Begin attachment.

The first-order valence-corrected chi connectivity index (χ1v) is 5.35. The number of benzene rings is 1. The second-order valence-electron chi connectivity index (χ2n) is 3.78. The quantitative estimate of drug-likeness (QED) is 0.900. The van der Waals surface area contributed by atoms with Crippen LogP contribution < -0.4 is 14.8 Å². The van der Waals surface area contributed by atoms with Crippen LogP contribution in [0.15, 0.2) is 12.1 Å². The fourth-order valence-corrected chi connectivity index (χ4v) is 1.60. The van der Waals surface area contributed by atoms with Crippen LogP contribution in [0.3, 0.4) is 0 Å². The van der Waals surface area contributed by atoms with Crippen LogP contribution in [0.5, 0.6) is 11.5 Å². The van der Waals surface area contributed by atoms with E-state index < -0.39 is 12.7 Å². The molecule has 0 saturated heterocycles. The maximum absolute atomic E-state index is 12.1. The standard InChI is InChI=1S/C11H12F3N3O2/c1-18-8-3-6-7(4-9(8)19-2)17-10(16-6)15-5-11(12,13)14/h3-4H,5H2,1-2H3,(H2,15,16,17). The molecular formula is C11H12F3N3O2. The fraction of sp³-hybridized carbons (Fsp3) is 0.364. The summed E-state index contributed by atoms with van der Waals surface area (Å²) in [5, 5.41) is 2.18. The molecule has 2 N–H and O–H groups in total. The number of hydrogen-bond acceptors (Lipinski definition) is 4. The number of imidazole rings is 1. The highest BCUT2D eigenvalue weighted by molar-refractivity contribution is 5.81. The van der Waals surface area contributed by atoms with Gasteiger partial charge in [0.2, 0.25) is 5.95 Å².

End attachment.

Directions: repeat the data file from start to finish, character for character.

The first-order valence-corrected chi connectivity index (χ1v) is 5.35. The number of benzene rings is 1. The second-order valence-electron chi connectivity index (χ2n) is 3.78. The quantitative estimate of drug-likeness (QED) is 0.900. The van der Waals surface area contributed by atoms with Crippen LogP contribution < -0.4 is 14.8 Å². The van der Waals surface area contributed by atoms with Crippen LogP contribution in [0.15, 0.2) is 12.1 Å². The fourth-order valence-corrected chi connectivity index (χ4v) is 1.60. The van der Waals surface area contributed by atoms with Crippen LogP contribution in [0.3, 0.4) is 0 Å². The van der Waals surface area contributed by atoms with Crippen LogP contribution in [0.5, 0.6) is 11.5 Å². The van der Waals surface area contributed by atoms with E-state index < -0.39 is 12.7 Å². The molecule has 0 saturated heterocycles. The maximum absolute atomic E-state index is 12.1. The standard InChI is InChI=1S/C11H12F3N3O2/c1-18-8-3-6-7(4-9(8)19-2)17-10(16-6)15-5-11(12,13)14/h3-4H,5H2,1-2H3,(H2,15,16,17). The molecular formula is C11H12F3N3O2. The fraction of sp³-hybridized carbons (Fsp3) is 0.364. The summed E-state index contributed by atoms with van der Waals surface area (Å²) in [5, 5.41) is 2.18. The molecule has 2 N–H and O–H groups in total. The number of hydrogen-bond acceptors (Lipinski definition) is 4. The number of imidazole rings is 1. The highest BCUT2D eigenvalue weighted by molar-refractivity contribution is 5.81. The van der Waals surface area contributed by atoms with Gasteiger partial charge in [0.2, 0.25) is 5.95 Å².